Appendix A Calculations for Au Embrittlement Study . . . . . . . . . . . . . . . . . . . . . . . . . . . . . . . . . . . . . . 19
List of Figures
1
2
3
4
5
6
7
8
9
10
11
12
13
14
15
16
17
18
19
2
Structure for TI Four-Layer NiPd Finish . . . . . . . . . . . . . . . . . . . . . . . . . . . . . . . . . . . . . . . . . . . . . . . . . . 3
Structure for NiPdAu Finish . . . . . . . . . . . . . . . . . . . . . . . . . . . . . . . . . . . . . . . . . . . . . . . . . . . . . . . . . . . . 3
Reflow Profile for SnPbAg Solder Alloy . . . . . . . . . . . . . . . . . . . . . . . . . . . . . . . . . . . . . . . . . . . . . . . . . . 5
Cross Section of Solder Joint . . . . . . . . . . . . . . . . . . . . . . . . . . . . . . . . . . . . . . . . . . . . . . . . . . . . . . . . . . . 6
Lead Pull Results . . . . . . . . . . . . . . . . . . . . . . . . . . . . . . . . . . . . . . . . . . . . . . . . . . . . . . . . . . . . . . . . . . . . . 7
Lead Pull Results by Factor-Level Setting . . . . . . . . . . . . . . . . . . . . . . . . . . . . . . . . . . . . . . . . . . . . . . . . 9
Box-and-Whisker Plot for OSP Coating on PWB (No Au) . . . . . . . . . . . . . . . . . . . . . . . . . . . . . . . . . . 10
Box-and-Whisker Plot for Standard NiAu PWB . . . . . . . . . . . . . . . . . . . . . . . . . . . . . . . . . . . . . . . . . . . 10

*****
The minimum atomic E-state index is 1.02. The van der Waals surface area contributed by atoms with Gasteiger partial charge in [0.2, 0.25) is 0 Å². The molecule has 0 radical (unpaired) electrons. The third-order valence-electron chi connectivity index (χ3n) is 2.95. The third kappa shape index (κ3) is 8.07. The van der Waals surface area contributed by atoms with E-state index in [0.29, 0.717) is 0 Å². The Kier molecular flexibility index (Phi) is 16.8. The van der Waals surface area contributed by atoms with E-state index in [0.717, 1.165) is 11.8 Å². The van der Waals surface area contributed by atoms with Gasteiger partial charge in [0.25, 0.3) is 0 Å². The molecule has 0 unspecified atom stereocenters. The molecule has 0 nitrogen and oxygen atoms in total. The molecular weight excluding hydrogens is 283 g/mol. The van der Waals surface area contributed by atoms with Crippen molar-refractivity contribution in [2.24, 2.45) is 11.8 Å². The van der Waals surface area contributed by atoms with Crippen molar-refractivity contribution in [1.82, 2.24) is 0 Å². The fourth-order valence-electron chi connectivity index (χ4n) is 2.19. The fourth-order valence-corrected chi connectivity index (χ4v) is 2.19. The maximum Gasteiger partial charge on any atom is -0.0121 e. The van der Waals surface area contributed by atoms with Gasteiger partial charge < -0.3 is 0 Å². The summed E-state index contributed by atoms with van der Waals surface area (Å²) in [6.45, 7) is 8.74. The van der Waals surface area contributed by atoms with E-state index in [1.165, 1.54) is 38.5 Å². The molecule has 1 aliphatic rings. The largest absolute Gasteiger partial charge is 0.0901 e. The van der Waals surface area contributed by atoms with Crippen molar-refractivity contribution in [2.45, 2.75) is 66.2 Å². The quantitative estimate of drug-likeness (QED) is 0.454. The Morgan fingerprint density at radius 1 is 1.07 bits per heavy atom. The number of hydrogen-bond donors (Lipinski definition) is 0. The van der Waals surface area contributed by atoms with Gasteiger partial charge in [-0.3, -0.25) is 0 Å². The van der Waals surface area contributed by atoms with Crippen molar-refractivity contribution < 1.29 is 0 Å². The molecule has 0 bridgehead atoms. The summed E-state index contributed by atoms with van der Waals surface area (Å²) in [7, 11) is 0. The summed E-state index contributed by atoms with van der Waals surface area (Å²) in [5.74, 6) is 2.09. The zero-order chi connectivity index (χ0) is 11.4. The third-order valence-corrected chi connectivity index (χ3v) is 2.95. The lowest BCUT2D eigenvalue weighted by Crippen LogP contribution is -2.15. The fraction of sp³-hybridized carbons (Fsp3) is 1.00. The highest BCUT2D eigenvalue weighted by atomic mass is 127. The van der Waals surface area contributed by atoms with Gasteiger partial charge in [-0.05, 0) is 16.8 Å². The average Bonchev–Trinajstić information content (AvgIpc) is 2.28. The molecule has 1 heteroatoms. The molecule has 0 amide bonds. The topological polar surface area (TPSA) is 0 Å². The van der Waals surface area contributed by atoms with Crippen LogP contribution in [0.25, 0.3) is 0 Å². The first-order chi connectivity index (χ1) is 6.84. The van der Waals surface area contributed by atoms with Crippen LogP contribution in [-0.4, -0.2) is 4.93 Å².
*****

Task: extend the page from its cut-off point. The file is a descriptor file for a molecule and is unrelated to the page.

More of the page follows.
Box-and-Whisker Plot for PWB With 5× Au (0.4 µ to 0.65 µ) . . . . . . . . . . . . . . . . . . . . . . . . . . . . . . . 11
Sample 6 After Thermal Cycling (The Dark Gray Matrix Is the Tin-Rich Phase,
While the Bright Phase Is the Lead-Rich Phase) . . . . . . . . . . . . . . . . . . . . . . . . . . . . . . . . . . . . . . . . . 12
Board Side of Sample 6 at 4000× After Thermal Cycling . . . . . . . . . . . . . . . . . . . . . . . . . . . . . . . . . . 12
Lead Side of Sample 6 at 4000× After Thermal Cycling . . . . . . . . . . . . . . . . . . . . . . . . . . . . . . . . . . . 12
Spectra of Cu, Ni, Au, and Sn Taken Along Line 1–2 in Figure 12 . . . . . . . . . . . . . . . . . . . . . . . . . . 12
1000× Image of Sample 5 After Thermal Cycling . . . . . . . . . . . . . . . . . . . . . . . . . . . . . . . . . . . . . . . . . 13
Board Side of Sample 5 at 4000× After Thermal Cycling . . . . . . . . . . . . . . . . . . . . . . . . . . . . . . . . . . 13
4000× Image on the Lead Side of Sample 5 After Thermal Cycling . . . . . . . . . . . . . . . . . . . . . . . . . 13
Line Scan Along Line 1–2 in Figure 16 . . . . . . . . . . . . . . . . . . . . . . . . . . . . . . . . . . . . . . . . . . . . . . . . . . 13
Sample 7 at 1000× After Thermal Cycling . . . . . . . . . . . . . . . . . . . . . . . . . . . . . . . . . . . . . . . . . . . . . . . 14
1000× Image of Sample 2 After Thermal Cycling . . . . . . . . . . . . . . . . . . . . . . . . . . . . . . . . . . . . . . . . . 15
A Nickel-Palladium-Gold Integrated Circuit Lead Finish and Its Potential for Solder-Joint Embrittlement
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20
21
22
23
24
25
26
27
1000× Image of Sample 10, No Thermal Cycling . . . . . . . . . . . . . . . . . . . . . . . . . . . . . . . . . . . . . . . . . 15
Sample 10 at 4000× Board Side, No Thermal Cycling . . . . . . . . . . . . . . . . . . . . . . . . . . . . . . . . . . . . . 15